Beginner’s Guide to Growing a Salad Garden

Like gardening and want to eat healthily? Think of growing a salad garden, but you don’t know how? If so, stick to our article; it will surely help you get what you need. To grow your own salad garden, you can start building a raised bed that contains several kinds of salad vegetables. But remember, growing a salad garden is not exclusive to those who have lands, hundreds of acres, gardens or big backyards. Don’t worry, even if you live in an apartment, still you have the choice of planting these green crops on balconies. That’s not a big deal! All that you need is a beautiful ceramic pot, terracotta cylinder, plastic planter, or any wide gardening container to enjoy the beauty of these leafy crops as well as the fresh taste of them. Important to say, you can be the gardener of your own salad garden. To do so, try these 5 tips soon:

Tip 1​:​ ​You can plant so many varieties for your salad garden.
Whether you prefer spicy or mild-flavored vegetables, we advise you to make a colorful interesting salad mix that captivates the beholder’s eyes. But remember, try not to grow plants you or your family don’t like or eat very much. Have a look at these:
● Lettuce.
● Radishes and Carrots.
● Spinach.
● Arugula​ (Rocket).
● Green Onions
● Tomatoes.
● Cucumber.
● Peppers.
● Broccoli.
● Parsley.
● Celery.
● Fenugreek.
● Curly kale.
● Cauliflower.
● Beans.
● Basil.

Still, you can find many types for the same crop. For example, there are so many available varieties of lettuce such as leaf lettuce, romaine lettuce, iceberg lettuce, bibb lettuce, Boston lettuce, radicchio, endives, Lollo Rossa, red Sails, etc.

Tip 2:​ ​Choose the right time to plant your garden salad. Usually, these ​leafy ​crops take less time to germinate in spring as they like cool weather; they prefer a temperature between 50-77°F (10-25°C).​ ​Temperature below or above this is not appropriate for growing those greens. For example, you are advised to start sowing the seeds of mustard, spinach and arugula when
temperatures are above 10 C or 50 F; it is better to sow them in early spring or late summer to get the best gardening results. Still, you can plant these salad vegetables throughout the year. If the temperature degree is more than 77°F (25°C), try to grow your vegetables in shade or cover your container with shade cloth to prevent forming seeds. Something important to know: When you grow these vegetables out of season, they do not taste good and tend to be bitter. Also, pests and bugs attack those crops due to the pressure of growing out of season. A tiny related tip whispered in your ears here: Ever never spray your salad garden! Do you know why? To enjoy the natural taste of your fresh​ ​home-grown veggies.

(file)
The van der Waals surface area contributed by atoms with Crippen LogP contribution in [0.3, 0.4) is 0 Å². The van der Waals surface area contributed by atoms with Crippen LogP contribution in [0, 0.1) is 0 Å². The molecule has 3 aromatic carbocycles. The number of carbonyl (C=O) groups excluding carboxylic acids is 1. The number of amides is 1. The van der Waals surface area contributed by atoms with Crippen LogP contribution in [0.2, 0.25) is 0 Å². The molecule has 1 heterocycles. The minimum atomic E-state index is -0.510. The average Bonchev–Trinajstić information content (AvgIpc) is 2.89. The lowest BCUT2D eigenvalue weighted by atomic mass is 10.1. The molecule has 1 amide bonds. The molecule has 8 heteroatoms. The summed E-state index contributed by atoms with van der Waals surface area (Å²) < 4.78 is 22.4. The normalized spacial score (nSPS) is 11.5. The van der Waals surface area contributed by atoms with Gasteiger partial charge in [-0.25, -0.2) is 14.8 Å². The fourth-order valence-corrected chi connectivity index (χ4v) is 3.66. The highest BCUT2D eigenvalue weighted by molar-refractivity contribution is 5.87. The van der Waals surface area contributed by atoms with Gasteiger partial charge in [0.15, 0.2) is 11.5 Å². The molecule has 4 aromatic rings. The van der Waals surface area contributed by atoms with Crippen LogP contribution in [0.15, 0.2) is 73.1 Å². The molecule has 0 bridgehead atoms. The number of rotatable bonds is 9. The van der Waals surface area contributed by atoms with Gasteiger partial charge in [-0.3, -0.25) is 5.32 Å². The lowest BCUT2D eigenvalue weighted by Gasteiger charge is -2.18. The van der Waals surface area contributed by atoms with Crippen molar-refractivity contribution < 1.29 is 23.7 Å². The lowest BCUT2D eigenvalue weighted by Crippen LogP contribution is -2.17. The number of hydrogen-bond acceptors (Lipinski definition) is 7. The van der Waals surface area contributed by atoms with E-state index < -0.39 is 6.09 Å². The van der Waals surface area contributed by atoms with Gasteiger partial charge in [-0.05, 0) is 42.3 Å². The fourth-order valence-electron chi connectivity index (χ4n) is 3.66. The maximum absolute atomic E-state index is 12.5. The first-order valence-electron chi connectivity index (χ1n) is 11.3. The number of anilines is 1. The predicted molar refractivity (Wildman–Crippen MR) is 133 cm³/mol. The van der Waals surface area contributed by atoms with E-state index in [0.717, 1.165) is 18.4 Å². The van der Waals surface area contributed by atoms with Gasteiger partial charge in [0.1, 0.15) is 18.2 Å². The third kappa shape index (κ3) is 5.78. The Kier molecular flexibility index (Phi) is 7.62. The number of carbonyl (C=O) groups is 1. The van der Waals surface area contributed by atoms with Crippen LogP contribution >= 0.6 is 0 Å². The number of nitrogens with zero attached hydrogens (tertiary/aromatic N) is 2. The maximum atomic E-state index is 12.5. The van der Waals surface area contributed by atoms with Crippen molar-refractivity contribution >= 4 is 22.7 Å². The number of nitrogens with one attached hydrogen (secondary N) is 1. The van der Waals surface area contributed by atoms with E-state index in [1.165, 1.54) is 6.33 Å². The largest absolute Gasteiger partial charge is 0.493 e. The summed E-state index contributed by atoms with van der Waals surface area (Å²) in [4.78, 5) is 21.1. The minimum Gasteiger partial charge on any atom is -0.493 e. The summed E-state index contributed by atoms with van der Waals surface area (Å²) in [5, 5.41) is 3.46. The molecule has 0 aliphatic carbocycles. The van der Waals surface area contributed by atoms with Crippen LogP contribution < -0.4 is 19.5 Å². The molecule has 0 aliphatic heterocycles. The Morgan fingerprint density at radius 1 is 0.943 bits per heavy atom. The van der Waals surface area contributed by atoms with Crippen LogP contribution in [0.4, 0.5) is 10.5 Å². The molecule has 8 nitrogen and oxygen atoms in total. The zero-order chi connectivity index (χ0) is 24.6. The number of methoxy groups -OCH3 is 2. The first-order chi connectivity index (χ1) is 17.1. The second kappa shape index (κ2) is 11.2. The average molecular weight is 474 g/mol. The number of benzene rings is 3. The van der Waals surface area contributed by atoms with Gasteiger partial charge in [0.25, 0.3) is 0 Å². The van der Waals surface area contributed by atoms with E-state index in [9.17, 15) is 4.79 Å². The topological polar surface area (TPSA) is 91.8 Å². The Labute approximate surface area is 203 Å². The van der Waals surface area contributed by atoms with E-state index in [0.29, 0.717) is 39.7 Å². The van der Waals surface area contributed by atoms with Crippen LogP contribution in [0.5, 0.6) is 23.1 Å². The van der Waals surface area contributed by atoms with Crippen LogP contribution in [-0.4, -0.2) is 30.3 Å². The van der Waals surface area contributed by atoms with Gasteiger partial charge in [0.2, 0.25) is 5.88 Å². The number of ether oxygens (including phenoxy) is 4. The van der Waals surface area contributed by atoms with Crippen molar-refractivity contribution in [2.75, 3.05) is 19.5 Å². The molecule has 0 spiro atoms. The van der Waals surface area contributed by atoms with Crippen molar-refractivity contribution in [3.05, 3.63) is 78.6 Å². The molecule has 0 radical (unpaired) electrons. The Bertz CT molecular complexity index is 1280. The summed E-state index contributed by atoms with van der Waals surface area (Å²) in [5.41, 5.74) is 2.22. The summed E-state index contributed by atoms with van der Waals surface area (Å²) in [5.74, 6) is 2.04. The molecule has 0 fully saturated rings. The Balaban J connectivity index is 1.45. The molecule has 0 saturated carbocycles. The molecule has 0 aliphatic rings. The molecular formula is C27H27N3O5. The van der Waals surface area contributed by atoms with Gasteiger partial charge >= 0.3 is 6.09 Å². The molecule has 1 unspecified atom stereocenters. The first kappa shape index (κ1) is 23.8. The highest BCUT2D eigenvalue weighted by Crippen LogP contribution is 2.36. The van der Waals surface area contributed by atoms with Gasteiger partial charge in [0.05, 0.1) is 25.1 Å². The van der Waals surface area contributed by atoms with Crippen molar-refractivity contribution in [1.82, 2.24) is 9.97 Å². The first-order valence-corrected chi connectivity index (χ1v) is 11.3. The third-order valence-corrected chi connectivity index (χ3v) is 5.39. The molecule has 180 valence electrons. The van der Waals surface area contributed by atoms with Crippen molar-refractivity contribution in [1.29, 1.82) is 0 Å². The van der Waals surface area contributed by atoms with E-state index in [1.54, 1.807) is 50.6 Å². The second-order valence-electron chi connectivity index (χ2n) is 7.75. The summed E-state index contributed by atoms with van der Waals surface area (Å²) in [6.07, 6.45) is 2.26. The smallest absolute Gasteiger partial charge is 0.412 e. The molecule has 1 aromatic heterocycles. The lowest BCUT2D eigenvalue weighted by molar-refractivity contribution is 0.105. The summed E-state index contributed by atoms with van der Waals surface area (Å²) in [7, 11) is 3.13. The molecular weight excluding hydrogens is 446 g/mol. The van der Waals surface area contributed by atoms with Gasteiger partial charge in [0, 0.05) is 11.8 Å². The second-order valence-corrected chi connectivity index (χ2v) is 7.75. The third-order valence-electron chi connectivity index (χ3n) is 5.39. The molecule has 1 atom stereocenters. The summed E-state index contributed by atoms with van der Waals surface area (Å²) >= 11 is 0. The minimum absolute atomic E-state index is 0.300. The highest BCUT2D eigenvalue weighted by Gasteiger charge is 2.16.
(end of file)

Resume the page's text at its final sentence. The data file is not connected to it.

Tip 3:​ ​Fertilize your soil every two weeks.
Grow salad vegetables in fertile soil or try to enrich your soil by adding nutrients into the top inches of it. You can fill your bed or container with a mixture of compost, manure and any other organic fertilizers. A rich soil will contain of nitrogen, phosphorus and potassium which are important for the plant favorable growth, new root forming, vigorous flowering and finally fruiting.

Tip 4:​ ​Water your salad garden frequently.
Whether you grow them in the ground or in containers, these greens usually need moist soil since they are mostly water.​ ​For example, vegetables such as lettuce and cucumber consist of over 90% water. So, never ever let your salad greens start to wilt or dry out. In other words, they should get enough water, so try to plant them near a hose bib to ensure an easy process of water reaching. At the same time, you’re not advised to overwater them to the degree of staying in stagnant water for a long time. Now, how to check if your crops need water or not? Don’t tell any gardener that we told you this! Get your​ ​index finger deep inside the soil (to about the third knuckle). If you can’t feel any wetness there, then your greens need water.
An important hint here: Try to water these leafy greens without letting their leaves soaked in water. That’s to prevent fungal diseases that are favored by moist conditions. Great guides on watering your garden and tools you’re gonna need such as water hoses can be found on ColumbiaFlorist: ​ which I recommend you read if you want to get into the world gardening.

Tip 5:​ ​A common tendency among gardeners is to harvest crops regularly.
Most salad vegetables grow quickly and become ready to harvest after just 4-6 weeks from planting.​ ​That is to say, you can start harvesting after 30 days from seeding, depending on their growth level. In fact, harvesting stimulates growth and slows down the plant seeding. Most important, it provides you with the fresh food needed every day. For a longer harvest, even if you are not going to eat or cook these crops, pick their leaves weekly and store them in your fridge for later usage to let leaves sprout and produce new ones just a few weeks after they are harvested. An additional tip can be useful to mention here; to harvest your leafy crops, cut them with sharp scissors an inch above the soil line.

Clearly, growing your own home-grown veggies can be as easy or as difficult as you make it. By growing your own salad garden, you get your hands a little dirty, but preferably optimally, you know exactly where your food comes from, and that’s what we all want. Then, what are you waiting for? Start growing your garden today.

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